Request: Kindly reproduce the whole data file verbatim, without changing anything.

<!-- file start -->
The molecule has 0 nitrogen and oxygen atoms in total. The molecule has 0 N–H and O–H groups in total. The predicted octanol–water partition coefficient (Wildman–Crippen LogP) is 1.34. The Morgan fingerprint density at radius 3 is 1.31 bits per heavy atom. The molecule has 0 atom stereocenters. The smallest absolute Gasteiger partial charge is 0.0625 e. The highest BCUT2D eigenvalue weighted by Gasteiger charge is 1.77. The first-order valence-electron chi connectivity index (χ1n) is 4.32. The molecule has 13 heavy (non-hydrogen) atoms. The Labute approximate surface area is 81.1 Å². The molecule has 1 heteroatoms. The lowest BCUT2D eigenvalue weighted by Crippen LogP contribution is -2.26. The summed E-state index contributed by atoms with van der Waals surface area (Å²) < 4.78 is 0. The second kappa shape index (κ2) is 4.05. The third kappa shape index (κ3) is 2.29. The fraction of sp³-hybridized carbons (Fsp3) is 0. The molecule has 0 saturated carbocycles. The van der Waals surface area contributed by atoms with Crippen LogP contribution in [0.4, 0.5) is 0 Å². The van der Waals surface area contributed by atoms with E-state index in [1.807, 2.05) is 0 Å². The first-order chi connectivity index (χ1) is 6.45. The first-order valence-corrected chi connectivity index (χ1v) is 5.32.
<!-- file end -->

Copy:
The molecule has 0 nitrogen and oxygen atoms in total. The molecule has 0 N–H and O–H groups in total. The predicted octanol–water partition coefficient (Wildman–Crippen LogP) is 1.34. The Morgan fingerprint density at radius 3 is 1.31 bits per heavy atom. The molecule has 0 atom stereocenters. The smallest absolute Gasteiger partial charge is 0.0625 e. The highest BCUT2D eigenvalue weighted by Gasteiger charge is 1.77. The first-order valence-electron chi connectivity index (χ1n) is 4.32. The molecule has 13 heavy (non-hydrogen) atoms. The Labute approximate surface area is 81.1 Å². The molecule has 1 heteroatoms. The lowest BCUT2D eigenvalue weighted by Crippen LogP contribution is -2.26. The summed E-state index contributed by atoms with van der Waals surface area (Å²) < 4.78 is 0. The second kappa shape index (κ2) is 4.05. The third kappa shape index (κ3) is 2.29. The fraction of sp³-hybridized carbons (Fsp3) is 0. The molecule has 0 saturated carbocycles. The van der Waals surface area contributed by atoms with Crippen LogP contribution in [0.4, 0.5) is 0 Å². The van der Waals surface area contributed by atoms with E-state index in [1.807, 2.05) is 0 Å². The first-order chi connectivity index (χ1) is 6.45. The first-order valence-corrected chi connectivity index (χ1v) is 5.32.